Starowicz currently heads the documentary unit at CBC television, a position he's held since 1992, and through that role he has been the guiding mind behind some of the most audacious and memorable series that the public broadcaster has produced. To pick two examples, he was the tour of force behind the incredibly ambitious 32-part historical series Canada: A People's History as well as the Greatest Canadian contest which in 2004 saw Tommy Douglas named as the 'Greatest Canadian' by viewers across the country.
"Every single generation is going to have to re-fight the battle for public broadcasting... and it's our time.
From there he went on to help create, and then produce, the legendary radio program Sunday Morning, in which he was the guiding light for a young producer named Stuart McLean ("He demanded excellence", McLean recalls of his time at Sunday morning working with Starowicz). And then in the early 1980's, Starowicz moved to television, where he steered a major revamping of the broadcaster's nightly news lineup, and oversaw the creation of the celebrated news magazine program The Journal.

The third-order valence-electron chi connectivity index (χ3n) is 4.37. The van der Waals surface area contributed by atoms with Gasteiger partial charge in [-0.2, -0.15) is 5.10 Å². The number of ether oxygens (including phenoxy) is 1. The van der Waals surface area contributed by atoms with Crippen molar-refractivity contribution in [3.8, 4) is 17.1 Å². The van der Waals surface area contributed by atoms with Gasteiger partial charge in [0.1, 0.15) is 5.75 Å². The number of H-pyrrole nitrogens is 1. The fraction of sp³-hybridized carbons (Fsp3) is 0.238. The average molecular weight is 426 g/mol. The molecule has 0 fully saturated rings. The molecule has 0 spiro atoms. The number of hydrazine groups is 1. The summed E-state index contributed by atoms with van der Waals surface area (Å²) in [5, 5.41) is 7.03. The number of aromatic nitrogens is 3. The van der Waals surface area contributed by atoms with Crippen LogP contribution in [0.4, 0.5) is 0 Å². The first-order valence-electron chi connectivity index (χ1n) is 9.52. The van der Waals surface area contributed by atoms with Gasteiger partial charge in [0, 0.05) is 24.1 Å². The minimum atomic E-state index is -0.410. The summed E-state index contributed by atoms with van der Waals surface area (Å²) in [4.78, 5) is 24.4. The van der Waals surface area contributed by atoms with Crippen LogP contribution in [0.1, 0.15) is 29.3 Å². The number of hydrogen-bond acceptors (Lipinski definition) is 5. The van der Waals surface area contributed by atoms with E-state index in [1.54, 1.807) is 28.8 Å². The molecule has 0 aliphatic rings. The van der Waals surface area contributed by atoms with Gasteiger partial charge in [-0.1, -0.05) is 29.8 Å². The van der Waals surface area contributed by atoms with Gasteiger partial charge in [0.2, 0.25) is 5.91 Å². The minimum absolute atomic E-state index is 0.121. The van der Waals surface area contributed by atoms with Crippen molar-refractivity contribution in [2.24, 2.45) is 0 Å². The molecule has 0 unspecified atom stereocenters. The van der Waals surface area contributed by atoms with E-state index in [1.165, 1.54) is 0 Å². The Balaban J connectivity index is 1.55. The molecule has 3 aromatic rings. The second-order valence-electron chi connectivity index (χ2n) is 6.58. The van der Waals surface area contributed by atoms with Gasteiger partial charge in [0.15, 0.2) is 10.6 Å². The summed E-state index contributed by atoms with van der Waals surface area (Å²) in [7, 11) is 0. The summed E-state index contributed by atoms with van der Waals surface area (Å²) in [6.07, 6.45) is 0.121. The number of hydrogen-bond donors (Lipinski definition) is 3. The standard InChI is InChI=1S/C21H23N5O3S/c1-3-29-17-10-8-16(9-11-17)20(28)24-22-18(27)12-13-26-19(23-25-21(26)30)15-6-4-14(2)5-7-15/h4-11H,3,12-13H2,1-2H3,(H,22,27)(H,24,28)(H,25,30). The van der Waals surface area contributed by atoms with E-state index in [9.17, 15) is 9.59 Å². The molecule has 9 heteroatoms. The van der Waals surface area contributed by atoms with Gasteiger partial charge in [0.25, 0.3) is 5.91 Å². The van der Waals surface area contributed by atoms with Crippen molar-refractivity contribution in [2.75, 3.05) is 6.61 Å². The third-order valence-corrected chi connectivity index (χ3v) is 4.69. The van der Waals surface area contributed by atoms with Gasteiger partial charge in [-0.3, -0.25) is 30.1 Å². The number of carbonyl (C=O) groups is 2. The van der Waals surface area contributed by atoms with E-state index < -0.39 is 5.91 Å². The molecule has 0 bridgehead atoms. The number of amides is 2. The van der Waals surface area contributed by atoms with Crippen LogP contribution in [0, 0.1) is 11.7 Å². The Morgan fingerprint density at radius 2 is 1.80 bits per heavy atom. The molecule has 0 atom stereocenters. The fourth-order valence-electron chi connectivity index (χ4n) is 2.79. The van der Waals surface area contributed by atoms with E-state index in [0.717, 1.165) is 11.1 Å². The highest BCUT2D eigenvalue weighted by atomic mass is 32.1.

Behind it all Starowicz is, as you'll hear in the interview, extremely passionate about the history, philosophy and importance of public broadcasting and the role that it serves in Canadian society.
Over the summer I sat down with Mark Starowicz in a room high up inside the CBC Broadcast Centre in Toronto, to ask him about his early interest in the media, his beginnings with CBC radio, as well as to get his thoughts on the past, present, and future of public broadcasting in this country. As he says in the interview, quoting Graham Spry who is largely considered the founder of Canadian public broadcasting "Every single generation is going to have to re-fight the battle for public broadcasting in this country... and it's our time."